Apollo learned how much of an understatement that was, when he found himself bowled over by a yellow blur, hot dog breath in his face, as soon as the receptionist opened the door of the cage. He yelped, embarrassingly loud, and Vongole howled to match. The receptionist looked half-concerned, half- trying really hard not to laugh.

There was a twenty-pound bag of dry dog food in the back of his car, cheap but grain free. The kennel had Vongole’s leash, dishes, that kind of stuff. He got the number of a vet, wrote it down, tapped the pencil against his head for a minute straight, sure he was forgetting to ask something vital. The receptionist scribbled down her number, on top of his paperwork. “That’s my home phone. Call me if you need help with her. She’s your first dog, right? I can totally tell.”

Apollo nodded. “One of my foster families had a lab, but he wasn’t mine. So, uh, thanks. I really mean that.”

“Well,” the receptionist said, “you’re her foster family now, so take good care of her, okay?”

Foster family, huh? His hadn’t been too bad, but they’d never amounted to anything other than short term. There was a pair of brown eyes looking up at him. They looked sad, but that may have been a dog thing. “I’m hoping for something more permanent,” he said, his mind already made up. “I’m not giving her up to someone else.”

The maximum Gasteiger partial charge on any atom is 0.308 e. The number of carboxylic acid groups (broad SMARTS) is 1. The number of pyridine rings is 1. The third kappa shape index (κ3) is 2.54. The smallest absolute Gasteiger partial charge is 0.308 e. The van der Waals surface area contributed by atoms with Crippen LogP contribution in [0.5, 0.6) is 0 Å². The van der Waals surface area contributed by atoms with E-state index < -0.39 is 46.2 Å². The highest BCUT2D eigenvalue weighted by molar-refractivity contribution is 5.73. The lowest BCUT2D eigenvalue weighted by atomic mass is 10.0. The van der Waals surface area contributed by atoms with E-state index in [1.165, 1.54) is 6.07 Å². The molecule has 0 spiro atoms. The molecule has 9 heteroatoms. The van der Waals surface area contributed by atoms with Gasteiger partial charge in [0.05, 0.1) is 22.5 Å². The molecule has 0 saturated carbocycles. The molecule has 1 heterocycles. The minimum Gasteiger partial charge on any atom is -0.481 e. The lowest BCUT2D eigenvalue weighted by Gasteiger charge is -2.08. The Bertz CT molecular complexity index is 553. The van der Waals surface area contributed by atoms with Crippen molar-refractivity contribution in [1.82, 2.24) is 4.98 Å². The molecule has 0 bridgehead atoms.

His landlord was going to kill him.

Keeping Vongole contained in the front seat turned out to be its own project. Were you supposed to put seat belts on dogs? Apollo was pretty sure that was a ‘no.’ But then how were you supposed to keep them from jumping all over the car, into your lap, pluming their tails all over your line of vision? It would just figure, if he died in a fiery crash thanks to Kristoph’s dog. “Down,” he said a lot, starting to realize that ‘down’ probably meant ‘go ahead and lick my face,’ as far as Vongole was concerned. Obedience training. So much obedience training. Starting this week, if at all possible.

She quieted when he pulled up into his driveway, as though finally realizing she wouldn’t be going back home, to her real owner. Dogs weren’t stupid. She padded inside and lay down, just barely through the doorway. “I know it doesn’t smell like him,” Apollo said. Good thing, as far as I’m concerned. “He’s not coming back, but I’ll take care of you, okay?”

The retriever ignored not only him but her food as well. She was probably used to eating at gourmet dog restaurants or something. At least she drank some water from her dish. That was good, right?

Two days of this, and he called Klavier, hoping Vongole would perk up if she saw someone vaguely familiar.

It worked. She jumped up, eyes alert, as soon as she heard the motorcycle, taking a flying leap at Klavier when he walked through the door, front paws on his shoulders, all but knocking him over. Apollo hadn’t expected to see the sheer joy on the rock star’s face, as he went down, scratching and ruffling the retriever’s ears.